Richard A. Lanham provides an interesting alternative to the ‘information economy’ arguing that it is not information that is scarce but the attention required to understand it. Thus from this perspective emerges the notion of an ‘attention economy’ where attention is viewed as the scarce resource not information, and value resides not in the possession of information but rather the possession of attention. This has some interesting ramifications in terms of the creation of value and the ways in which value by dint of its pursuit begins to shape social interaction. Significantly style becomes more important than substance as things. Within an attention economy objects, ideas, experiences and relationships jostle and compete for the investment of our attention in them. Further, the ownership of intellectual property – copyright and patents – becomes more valuable than the ownership of objects. As a follow on effect, subjects which teach students how to create and hold attention – art, design, marketing, advertising and other forms of rhetoric – become more valuable as the need to gain individuals attention in order to communicate information becomes greater.
The question therefore follows: Are we misconceiving of what archives are by theorising their form and function within the paradigm of an information economy; For we are drowning in Data? With this question in mind it is worth considering that attention is only valuable when it is directed towards an end. The freedom to choose the end is part of the value of its possession. If attention is directed towards processing information then we must recognise that information is only valuable when it becomes knowledge. Therefore how does the notion of the archive resonate within an attention economy? Do we believe that archives are stores of historic memory within an information economy? Or pools of value to be mined like oil in an emerging information economy? If the latter concept seems strange then I would invite you to consider the massive stores of data you are contributing to everyday through your use of the internet and the vast archive of information that this is building up.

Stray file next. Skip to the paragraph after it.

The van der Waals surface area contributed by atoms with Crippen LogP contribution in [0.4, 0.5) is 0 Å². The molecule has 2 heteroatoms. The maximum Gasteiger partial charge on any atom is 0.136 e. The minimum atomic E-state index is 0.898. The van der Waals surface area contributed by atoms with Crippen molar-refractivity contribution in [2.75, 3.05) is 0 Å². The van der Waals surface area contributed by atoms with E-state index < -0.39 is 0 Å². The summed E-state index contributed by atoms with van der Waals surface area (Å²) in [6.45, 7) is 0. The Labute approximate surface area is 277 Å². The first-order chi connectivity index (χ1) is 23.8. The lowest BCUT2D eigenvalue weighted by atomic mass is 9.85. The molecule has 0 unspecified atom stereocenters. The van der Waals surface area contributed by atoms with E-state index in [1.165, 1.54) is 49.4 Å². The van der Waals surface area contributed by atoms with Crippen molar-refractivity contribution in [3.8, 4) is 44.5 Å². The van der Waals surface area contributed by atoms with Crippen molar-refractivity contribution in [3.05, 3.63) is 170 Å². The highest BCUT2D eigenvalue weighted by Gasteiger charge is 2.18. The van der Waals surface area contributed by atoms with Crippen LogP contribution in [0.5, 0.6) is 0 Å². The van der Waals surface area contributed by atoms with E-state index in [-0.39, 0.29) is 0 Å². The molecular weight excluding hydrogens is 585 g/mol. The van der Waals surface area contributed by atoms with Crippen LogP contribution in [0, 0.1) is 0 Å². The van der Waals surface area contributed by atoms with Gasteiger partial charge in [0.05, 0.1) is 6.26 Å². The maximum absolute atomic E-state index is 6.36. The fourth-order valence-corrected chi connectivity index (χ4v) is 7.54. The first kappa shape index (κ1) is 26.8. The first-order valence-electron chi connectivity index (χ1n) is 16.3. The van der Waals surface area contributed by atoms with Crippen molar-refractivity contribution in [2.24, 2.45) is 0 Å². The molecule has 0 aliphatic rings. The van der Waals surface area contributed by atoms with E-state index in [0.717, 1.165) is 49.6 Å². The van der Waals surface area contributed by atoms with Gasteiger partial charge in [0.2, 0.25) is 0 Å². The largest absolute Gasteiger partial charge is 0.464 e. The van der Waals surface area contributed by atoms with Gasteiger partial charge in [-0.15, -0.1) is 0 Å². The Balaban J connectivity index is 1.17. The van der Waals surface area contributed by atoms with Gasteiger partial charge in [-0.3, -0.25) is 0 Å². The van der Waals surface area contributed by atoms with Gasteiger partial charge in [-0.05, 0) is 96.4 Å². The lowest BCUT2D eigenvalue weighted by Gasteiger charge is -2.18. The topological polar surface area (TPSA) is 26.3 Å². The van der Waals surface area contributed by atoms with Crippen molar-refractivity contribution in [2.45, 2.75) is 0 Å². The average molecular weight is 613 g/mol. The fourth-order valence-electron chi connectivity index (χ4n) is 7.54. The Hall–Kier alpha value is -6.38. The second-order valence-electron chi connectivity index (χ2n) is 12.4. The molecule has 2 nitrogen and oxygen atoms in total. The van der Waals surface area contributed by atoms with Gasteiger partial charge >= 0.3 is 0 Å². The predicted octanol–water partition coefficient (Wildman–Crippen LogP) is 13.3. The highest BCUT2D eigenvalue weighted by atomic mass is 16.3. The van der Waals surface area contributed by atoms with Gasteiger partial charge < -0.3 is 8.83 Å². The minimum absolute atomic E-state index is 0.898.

This archive – this pool of big data – is of immense value to corporations and government bodies such as google and the NSA. The wealth of which can only be leveraged by smart algorithms designed to mine the data for patterns, in a way that no combined focus of human attention could match. Indeed the rise of such smart algorithms is in many parts due to work in the field of cybernetics. With the rise of Cybernetics via the Macy conferences (1946 – 1953) mankind arrived at a theory of nature that was for the first time not only comprised of matter and energy, but also information. Thus Cybernetics rendered plant, animal, human and machine into interchangeable alignment as information processing units. We have been living in the aftermath of this theory and contending with its scientific and social ramifications ever since as information, information processing and information theory have become ever more central to western life. And therefore logically, also the archives that hold its history.
The rise of interest in archives in recent years signals that we feel something is being lost, arguably as a result of our infatuation – or anxiety – with information. Thus we seek not only to processes but to well information in archives in the hope that someone may be able to find the attention to engage them so as to turn the information contained therein into knowledge. In engaging with archives we are engaging with history and any exercise in history is also an exercise in self-identity inasmuch as many attempts to understand the past are often also attempts to comprehend the self in the present. Perhaps the resonance of archives therefore lies in their ability to remind us of those bits of ourselves that are not simply information processing units but humans who love and fear, and imagine and dream. For reality, aside from its Cartesian modelling in matter, energy and information, is also in part a construction of human imagination and archives serve to continually remind us of this. Thus what is significant is not how Archives resonate, but what they resonate with.